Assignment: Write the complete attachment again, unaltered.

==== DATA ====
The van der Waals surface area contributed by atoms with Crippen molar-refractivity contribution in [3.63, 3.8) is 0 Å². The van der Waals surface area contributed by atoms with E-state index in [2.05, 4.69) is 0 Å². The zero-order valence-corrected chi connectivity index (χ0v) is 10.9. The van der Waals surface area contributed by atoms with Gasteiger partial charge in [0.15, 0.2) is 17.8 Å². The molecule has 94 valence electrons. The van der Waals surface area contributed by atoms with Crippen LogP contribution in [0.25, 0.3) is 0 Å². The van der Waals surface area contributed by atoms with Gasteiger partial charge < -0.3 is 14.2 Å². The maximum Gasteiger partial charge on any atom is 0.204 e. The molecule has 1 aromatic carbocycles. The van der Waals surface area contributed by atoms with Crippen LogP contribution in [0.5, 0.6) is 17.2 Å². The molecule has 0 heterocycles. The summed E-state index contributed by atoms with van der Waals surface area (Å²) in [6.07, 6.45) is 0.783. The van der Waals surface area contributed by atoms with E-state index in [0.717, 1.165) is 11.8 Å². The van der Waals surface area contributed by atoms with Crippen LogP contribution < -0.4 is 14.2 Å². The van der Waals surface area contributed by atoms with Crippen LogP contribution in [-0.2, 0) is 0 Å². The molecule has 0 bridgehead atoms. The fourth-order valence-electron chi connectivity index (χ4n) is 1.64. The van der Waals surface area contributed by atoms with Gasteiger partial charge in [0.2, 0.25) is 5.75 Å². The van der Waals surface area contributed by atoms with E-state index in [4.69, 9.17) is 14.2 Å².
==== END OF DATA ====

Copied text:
The van der Waals surface area contributed by atoms with Crippen molar-refractivity contribution in [3.63, 3.8) is 0 Å². The van der Waals surface area contributed by atoms with E-state index in [2.05, 4.69) is 0 Å². The zero-order valence-corrected chi connectivity index (χ0v) is 10.9. The van der Waals surface area contributed by atoms with Gasteiger partial charge in [0.15, 0.2) is 17.8 Å². The molecule has 94 valence electrons. The van der Waals surface area contributed by atoms with Crippen LogP contribution in [0.25, 0.3) is 0 Å². The van der Waals surface area contributed by atoms with Gasteiger partial charge < -0.3 is 14.2 Å². The maximum Gasteiger partial charge on any atom is 0.204 e. The molecule has 1 aromatic carbocycles. The van der Waals surface area contributed by atoms with Crippen LogP contribution in [0.5, 0.6) is 17.2 Å². The molecule has 0 heterocycles. The summed E-state index contributed by atoms with van der Waals surface area (Å²) in [6.07, 6.45) is 0.783. The van der Waals surface area contributed by atoms with E-state index in [0.717, 1.165) is 11.8 Å². The van der Waals surface area contributed by atoms with Crippen LogP contribution < -0.4 is 14.2 Å². The van der Waals surface area contributed by atoms with Crippen LogP contribution in [-0.2, 0) is 0 Å². The molecule has 0 bridgehead atoms. The fourth-order valence-electron chi connectivity index (χ4n) is 1.64. The van der Waals surface area contributed by atoms with Gasteiger partial charge in [0.2, 0.25) is 5.75 Å². The van der Waals surface area contributed by atoms with E-state index in [4.69, 9.17) is 14.2 Å².